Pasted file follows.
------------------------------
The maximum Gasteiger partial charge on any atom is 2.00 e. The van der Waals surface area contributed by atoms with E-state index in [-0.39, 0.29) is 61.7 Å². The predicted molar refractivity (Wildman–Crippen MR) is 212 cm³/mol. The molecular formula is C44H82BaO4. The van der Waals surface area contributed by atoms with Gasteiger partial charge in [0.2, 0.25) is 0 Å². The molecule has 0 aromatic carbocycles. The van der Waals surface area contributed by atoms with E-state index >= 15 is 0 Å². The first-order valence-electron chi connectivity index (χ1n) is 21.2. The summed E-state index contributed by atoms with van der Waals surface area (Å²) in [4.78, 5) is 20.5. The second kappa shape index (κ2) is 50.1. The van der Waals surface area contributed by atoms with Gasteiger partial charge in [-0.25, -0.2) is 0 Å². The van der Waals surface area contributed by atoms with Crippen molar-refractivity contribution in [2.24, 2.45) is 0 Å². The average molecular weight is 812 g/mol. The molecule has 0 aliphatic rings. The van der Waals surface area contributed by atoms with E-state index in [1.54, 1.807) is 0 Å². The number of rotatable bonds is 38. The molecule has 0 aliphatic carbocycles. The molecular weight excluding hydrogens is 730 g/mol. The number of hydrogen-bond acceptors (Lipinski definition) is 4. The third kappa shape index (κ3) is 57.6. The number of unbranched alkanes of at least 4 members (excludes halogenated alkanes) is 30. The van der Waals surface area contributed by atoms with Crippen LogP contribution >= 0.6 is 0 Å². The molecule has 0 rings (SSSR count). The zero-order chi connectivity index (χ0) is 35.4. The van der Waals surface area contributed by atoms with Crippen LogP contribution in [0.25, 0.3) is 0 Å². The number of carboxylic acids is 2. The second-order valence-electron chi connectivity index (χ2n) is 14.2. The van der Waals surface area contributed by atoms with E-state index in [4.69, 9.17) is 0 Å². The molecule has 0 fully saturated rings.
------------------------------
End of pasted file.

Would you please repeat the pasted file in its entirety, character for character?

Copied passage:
The maximum Gasteiger partial charge on any atom is 2.00 e. The van der Waals surface area contributed by atoms with E-state index in [-0.39, 0.29) is 61.7 Å². The predicted molar refractivity (Wildman–Crippen MR) is 212 cm³/mol. The molecular formula is C44H82BaO4. The van der Waals surface area contributed by atoms with Gasteiger partial charge in [0.2, 0.25) is 0 Å². The molecule has 0 aromatic carbocycles. The van der Waals surface area contributed by atoms with E-state index >= 15 is 0 Å². The first-order valence-electron chi connectivity index (χ1n) is 21.2. The summed E-state index contributed by atoms with van der Waals surface area (Å²) in [4.78, 5) is 20.5. The second kappa shape index (κ2) is 50.1. The van der Waals surface area contributed by atoms with Gasteiger partial charge in [-0.25, -0.2) is 0 Å². The van der Waals surface area contributed by atoms with Crippen molar-refractivity contribution in [2.24, 2.45) is 0 Å². The average molecular weight is 812 g/mol. The molecule has 0 aliphatic rings. The van der Waals surface area contributed by atoms with E-state index in [1.54, 1.807) is 0 Å². The number of rotatable bonds is 38. The molecule has 0 aliphatic carbocycles. The molecular weight excluding hydrogens is 730 g/mol. The number of hydrogen-bond acceptors (Lipinski definition) is 4. The third kappa shape index (κ3) is 57.6. The number of unbranched alkanes of at least 4 members (excludes halogenated alkanes) is 30. The van der Waals surface area contributed by atoms with Crippen LogP contribution >= 0.6 is 0 Å². The molecule has 0 rings (SSSR count). The zero-order chi connectivity index (χ0) is 35.4. The van der Waals surface area contributed by atoms with Crippen LogP contribution in [0.25, 0.3) is 0 Å². The number of carboxylic acids is 2. The second-order valence-electron chi connectivity index (χ2n) is 14.2. The van der Waals surface area contributed by atoms with E-state index in [4.69, 9.17) is 0 Å². The molecule has 0 fully saturated rings.